Close your eyes and think of an Apple store. That’s apparently what B.C.’s first legal pot shop looks like in the days leading to legalization.
“Modern, up to date, very techy — it’s unbelievable,” City of Kamloops business inspector Dave Jones said.
Jones got a tour of the Sahali shop in advance of the first cannabis retail licence application going before city council on Oct. 16.
The BC Liquor Distribution Branch has applied for a licence to sell recreational marijuana at a store next to Save-On-Foods in the Columbia Place Shopping Centre. The store is expected to be the first in B.C. to open in time for recreational cannabis legalization on Oct. 17.
“I would expect that if it’s approved by council, on the 17th it will be open and operating,” Jones said.
The report headed to council reveals more details about how the store will operate.
Proposed hours of operation will be from 10 a.m. to 9 p.m. Mondays to Thursdays, from 10 a.m. to 10 p.m. Fridays and Saturdays and from 11 a.m. to 6 p.m. on Sundays. Provincial regulations allow sales from 9 a.m. to 11 p.m. seven days per week.
The city received the provincial referral on Sept. 6 and zoning is already in place, being that the location falls within regulations earlier set by city council. In consulting the public, the city placed a sign on the storefront and issued public notices to those within 100 metres.
“No written comments were received in response to the subject application,” a report to council states.
Also in that application, the public got its first look at a good neighbour agreement, which is conditional to a business licence. The mandatory agreement, renewed on an annual basis, commits business owners to work with police and the city to resolve concerns or issues. It addresses issues such as criminal activity, consuming cannabis on the property and managing litter.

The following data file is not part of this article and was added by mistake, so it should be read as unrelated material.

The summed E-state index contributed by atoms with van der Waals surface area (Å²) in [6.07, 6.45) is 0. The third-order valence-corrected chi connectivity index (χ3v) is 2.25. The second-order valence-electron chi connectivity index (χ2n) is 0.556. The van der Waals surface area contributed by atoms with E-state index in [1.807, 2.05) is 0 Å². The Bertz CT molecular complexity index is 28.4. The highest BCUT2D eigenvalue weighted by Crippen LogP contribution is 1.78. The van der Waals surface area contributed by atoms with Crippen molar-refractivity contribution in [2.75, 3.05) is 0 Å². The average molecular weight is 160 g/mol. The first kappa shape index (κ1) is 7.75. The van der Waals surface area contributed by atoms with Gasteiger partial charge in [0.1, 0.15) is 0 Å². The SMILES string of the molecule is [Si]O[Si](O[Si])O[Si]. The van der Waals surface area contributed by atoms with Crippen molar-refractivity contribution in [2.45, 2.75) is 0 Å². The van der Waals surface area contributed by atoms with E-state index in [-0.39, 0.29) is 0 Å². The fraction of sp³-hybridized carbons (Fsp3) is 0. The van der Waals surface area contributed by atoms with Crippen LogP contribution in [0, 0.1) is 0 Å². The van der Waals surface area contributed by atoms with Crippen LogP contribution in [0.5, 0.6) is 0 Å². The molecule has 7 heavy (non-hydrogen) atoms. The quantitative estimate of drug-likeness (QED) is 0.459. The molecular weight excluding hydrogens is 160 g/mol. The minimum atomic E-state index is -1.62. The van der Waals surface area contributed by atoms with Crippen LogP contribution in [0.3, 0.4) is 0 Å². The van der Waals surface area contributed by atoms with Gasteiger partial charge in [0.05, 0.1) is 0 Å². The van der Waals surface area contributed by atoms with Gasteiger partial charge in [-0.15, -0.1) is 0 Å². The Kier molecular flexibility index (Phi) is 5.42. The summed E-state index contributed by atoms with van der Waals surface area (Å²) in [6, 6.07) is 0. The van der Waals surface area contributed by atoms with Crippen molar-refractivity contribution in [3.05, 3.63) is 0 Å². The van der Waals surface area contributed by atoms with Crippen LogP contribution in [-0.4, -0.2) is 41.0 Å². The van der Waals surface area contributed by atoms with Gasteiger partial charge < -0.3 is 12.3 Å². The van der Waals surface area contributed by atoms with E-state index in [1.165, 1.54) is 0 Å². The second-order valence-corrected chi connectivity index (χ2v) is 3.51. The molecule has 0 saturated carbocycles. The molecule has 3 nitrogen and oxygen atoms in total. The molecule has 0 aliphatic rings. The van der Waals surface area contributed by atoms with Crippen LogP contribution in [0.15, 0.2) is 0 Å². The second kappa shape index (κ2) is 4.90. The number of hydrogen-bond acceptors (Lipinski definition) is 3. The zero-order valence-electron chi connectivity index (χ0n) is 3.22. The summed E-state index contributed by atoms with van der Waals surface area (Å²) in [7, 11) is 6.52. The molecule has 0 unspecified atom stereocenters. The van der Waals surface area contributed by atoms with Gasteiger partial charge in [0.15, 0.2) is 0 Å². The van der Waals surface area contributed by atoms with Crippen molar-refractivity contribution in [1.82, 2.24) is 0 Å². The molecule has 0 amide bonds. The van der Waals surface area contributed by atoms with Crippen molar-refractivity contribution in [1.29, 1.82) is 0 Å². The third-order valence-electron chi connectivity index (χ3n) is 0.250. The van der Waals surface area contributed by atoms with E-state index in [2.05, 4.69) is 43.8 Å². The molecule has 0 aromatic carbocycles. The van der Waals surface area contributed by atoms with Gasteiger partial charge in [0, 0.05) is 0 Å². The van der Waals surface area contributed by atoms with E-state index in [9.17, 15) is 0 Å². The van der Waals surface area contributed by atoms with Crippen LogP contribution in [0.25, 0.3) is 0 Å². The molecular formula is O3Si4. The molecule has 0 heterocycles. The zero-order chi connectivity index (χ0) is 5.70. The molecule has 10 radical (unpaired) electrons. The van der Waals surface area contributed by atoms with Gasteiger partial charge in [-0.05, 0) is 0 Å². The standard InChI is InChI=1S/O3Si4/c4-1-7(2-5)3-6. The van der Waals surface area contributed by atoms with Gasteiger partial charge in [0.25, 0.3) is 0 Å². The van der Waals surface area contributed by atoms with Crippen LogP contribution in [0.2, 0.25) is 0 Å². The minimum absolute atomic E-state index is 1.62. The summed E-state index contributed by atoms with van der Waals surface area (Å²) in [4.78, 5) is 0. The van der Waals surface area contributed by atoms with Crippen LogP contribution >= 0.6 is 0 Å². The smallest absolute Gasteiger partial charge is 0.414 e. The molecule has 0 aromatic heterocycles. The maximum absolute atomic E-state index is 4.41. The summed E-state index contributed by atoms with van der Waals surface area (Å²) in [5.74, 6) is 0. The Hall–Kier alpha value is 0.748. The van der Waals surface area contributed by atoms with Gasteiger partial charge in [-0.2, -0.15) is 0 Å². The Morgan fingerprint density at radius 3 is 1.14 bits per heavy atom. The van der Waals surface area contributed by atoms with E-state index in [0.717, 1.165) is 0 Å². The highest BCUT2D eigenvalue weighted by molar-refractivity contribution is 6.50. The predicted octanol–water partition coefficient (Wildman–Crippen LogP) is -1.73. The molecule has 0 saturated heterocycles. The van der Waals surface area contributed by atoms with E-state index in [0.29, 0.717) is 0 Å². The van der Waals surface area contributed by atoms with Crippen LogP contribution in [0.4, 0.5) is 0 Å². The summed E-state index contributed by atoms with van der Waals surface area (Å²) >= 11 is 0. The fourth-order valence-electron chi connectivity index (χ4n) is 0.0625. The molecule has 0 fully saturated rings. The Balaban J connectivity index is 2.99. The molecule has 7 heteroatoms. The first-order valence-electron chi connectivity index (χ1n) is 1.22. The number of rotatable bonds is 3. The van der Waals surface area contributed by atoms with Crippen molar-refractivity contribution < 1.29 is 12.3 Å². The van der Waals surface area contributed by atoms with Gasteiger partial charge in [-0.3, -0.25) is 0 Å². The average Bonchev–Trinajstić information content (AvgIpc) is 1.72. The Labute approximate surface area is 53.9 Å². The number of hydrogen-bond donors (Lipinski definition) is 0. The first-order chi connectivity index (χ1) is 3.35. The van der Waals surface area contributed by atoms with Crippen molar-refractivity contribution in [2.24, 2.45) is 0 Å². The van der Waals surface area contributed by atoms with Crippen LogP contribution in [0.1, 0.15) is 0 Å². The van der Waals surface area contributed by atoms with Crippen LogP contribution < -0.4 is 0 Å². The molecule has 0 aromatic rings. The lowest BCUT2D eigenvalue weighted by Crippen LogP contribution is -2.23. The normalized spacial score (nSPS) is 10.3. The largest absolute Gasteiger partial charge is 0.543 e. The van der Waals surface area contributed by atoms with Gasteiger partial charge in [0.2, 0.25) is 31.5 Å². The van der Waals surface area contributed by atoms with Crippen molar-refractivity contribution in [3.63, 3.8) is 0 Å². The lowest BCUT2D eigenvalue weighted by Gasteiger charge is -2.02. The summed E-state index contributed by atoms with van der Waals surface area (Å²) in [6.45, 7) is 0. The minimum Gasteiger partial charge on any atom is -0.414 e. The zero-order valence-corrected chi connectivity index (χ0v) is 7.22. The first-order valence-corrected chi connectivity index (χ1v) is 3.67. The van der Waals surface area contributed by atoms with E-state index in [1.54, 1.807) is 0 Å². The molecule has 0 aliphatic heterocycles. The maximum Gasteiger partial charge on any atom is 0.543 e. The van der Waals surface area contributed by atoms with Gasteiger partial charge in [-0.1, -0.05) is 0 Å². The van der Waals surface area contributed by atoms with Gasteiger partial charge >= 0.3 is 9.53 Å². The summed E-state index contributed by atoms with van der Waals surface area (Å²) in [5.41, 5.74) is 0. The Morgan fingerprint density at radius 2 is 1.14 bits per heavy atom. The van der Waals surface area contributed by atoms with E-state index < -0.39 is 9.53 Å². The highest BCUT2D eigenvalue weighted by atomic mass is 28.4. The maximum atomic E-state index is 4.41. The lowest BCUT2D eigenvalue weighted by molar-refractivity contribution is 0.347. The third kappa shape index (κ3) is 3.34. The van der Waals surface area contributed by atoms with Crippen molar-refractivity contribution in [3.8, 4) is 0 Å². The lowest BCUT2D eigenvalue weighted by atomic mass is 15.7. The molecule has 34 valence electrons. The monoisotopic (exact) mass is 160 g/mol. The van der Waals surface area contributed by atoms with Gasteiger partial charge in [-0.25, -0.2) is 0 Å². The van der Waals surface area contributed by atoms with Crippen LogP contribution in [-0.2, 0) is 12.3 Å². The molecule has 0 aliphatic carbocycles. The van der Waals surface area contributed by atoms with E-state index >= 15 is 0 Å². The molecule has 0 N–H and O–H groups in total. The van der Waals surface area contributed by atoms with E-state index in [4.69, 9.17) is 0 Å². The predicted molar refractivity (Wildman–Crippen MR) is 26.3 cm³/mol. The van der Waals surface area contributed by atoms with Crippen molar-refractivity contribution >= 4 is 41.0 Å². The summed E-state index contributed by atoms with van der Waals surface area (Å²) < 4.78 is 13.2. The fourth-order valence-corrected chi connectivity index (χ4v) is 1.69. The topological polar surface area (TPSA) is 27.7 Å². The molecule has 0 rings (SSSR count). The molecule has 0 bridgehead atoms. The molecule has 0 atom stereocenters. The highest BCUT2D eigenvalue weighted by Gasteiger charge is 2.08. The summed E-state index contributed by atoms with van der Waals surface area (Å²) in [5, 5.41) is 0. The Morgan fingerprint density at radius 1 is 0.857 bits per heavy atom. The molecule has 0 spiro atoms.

“The good neighbour agreement just points out issues we potentially foresee," Jones said.
First steps to ensure compliance would be a verbal warning, followed by a written warning and then a meeting with neighbours. If those three steps result in no changes, the city then has the ability, with council permission, to suspend or revoke the business licence.
“The idea in my field of work is compliance,” Jones said. “Compliance is initiated by the owners and operators.”
The city has been preparing for legalization for about a year and Jones has been working on a provincial committee. Asked if the city is ready for recreational cannabis legalization, Jones said: “You betcha, we’re ready.”
He noted there may be potential hiccups down the road as the new industry rolls out and education is required. He said Kamloops has been a leader in B.C. and added the government store in Kamloops will set the standard.
“This is truly the signature store of cannabis stores across British Columbia,” he said.
The government store in Kamloops will be the only one open in the province on legalization day, with others set to open across B.C. in the days and weeks to follow.
About that good neighbour agreement:
Licensees who sign the two-page good neighbour agreement must:
- not tolerate criminal activity within or adjacent to the property;
- prohibit minors from entering or remaining on the property;
- ensure any person working in the business is at least 19 years of age;
- run police background checks on employees;
- co-operate with RCMP;
- “promptly” bring attention criminal charges against the licence holder or employees to the RCMP;
- prohibit advertising;
- prohibit consumption of alcoholic/cannabis products on the property;
- prohibit the sale of food, except for tinctures, capsules, edible oils and other permitted products;
- prohibit smoking or vaping of any substance within the business area;
- discourage patrons from smoking/vaping or consuming purchased products outside the business to minimize impacts on pedestrians and the neighbourhood;
- monitor and promote orderly conduct outside, including congregating;
- assign staff to inspect outside each day to ensure no litter, garbage or other foreign objects associated with the business left within the general area;
- work with the city, departments and community to resolve issues of concern;
- submit to periodic full inspections by city departments;
- participate in programs initiated by the city and RCMP to co-ordinate and monitor activities in the community.